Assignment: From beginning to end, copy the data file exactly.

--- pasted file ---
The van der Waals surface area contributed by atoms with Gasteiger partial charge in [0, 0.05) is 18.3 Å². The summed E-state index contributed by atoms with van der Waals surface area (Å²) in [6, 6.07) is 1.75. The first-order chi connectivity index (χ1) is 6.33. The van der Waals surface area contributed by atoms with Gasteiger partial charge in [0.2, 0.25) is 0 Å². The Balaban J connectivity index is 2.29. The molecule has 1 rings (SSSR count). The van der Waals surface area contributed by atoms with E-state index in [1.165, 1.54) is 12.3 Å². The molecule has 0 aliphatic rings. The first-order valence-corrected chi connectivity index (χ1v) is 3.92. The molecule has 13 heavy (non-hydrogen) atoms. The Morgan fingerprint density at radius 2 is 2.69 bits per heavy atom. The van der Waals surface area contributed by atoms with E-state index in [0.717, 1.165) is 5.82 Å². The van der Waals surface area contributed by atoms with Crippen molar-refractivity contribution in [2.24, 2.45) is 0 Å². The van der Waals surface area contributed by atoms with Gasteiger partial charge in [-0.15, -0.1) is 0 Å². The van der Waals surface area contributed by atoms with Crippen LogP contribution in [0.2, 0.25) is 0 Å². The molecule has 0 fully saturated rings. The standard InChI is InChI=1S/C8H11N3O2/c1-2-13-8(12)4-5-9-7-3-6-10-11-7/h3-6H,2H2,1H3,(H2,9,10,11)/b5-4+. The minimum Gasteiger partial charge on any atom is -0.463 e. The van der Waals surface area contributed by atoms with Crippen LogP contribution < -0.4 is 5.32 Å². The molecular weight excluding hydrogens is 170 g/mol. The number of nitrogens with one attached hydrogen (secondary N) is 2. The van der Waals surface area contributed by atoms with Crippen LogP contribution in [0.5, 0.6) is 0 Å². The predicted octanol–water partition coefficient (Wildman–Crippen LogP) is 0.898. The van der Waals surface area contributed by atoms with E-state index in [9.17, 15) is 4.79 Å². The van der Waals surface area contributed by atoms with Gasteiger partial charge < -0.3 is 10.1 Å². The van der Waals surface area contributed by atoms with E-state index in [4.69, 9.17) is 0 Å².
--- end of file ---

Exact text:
The van der Waals surface area contributed by atoms with Gasteiger partial charge in [0, 0.05) is 18.3 Å². The summed E-state index contributed by atoms with van der Waals surface area (Å²) in [6, 6.07) is 1.75. The first-order chi connectivity index (χ1) is 6.33. The van der Waals surface area contributed by atoms with Gasteiger partial charge in [0.2, 0.25) is 0 Å². The Balaban J connectivity index is 2.29. The molecule has 1 rings (SSSR count). The van der Waals surface area contributed by atoms with E-state index in [1.165, 1.54) is 12.3 Å². The molecule has 0 aliphatic rings. The first-order valence-corrected chi connectivity index (χ1v) is 3.92. The molecule has 13 heavy (non-hydrogen) atoms. The Morgan fingerprint density at radius 2 is 2.69 bits per heavy atom. The van der Waals surface area contributed by atoms with E-state index in [0.717, 1.165) is 5.82 Å². The van der Waals surface area contributed by atoms with Crippen molar-refractivity contribution in [2.24, 2.45) is 0 Å². The van der Waals surface area contributed by atoms with Gasteiger partial charge in [-0.15, -0.1) is 0 Å². The van der Waals surface area contributed by atoms with Crippen LogP contribution in [0.2, 0.25) is 0 Å². The molecule has 0 fully saturated rings. The standard InChI is InChI=1S/C8H11N3O2/c1-2-13-8(12)4-5-9-7-3-6-10-11-7/h3-6H,2H2,1H3,(H2,9,10,11)/b5-4+. The minimum Gasteiger partial charge on any atom is -0.463 e. The van der Waals surface area contributed by atoms with Crippen LogP contribution < -0.4 is 5.32 Å². The molecular weight excluding hydrogens is 170 g/mol. The number of nitrogens with one attached hydrogen (secondary N) is 2. The van der Waals surface area contributed by atoms with Crippen LogP contribution in [0.5, 0.6) is 0 Å². The predicted octanol–water partition coefficient (Wildman–Crippen LogP) is 0.898. The van der Waals surface area contributed by atoms with E-state index in [9.17, 15) is 4.79 Å². The van der Waals surface area contributed by atoms with Gasteiger partial charge < -0.3 is 10.1 Å². The van der Waals surface area contributed by atoms with E-state index in [4.69, 9.17) is 0 Å².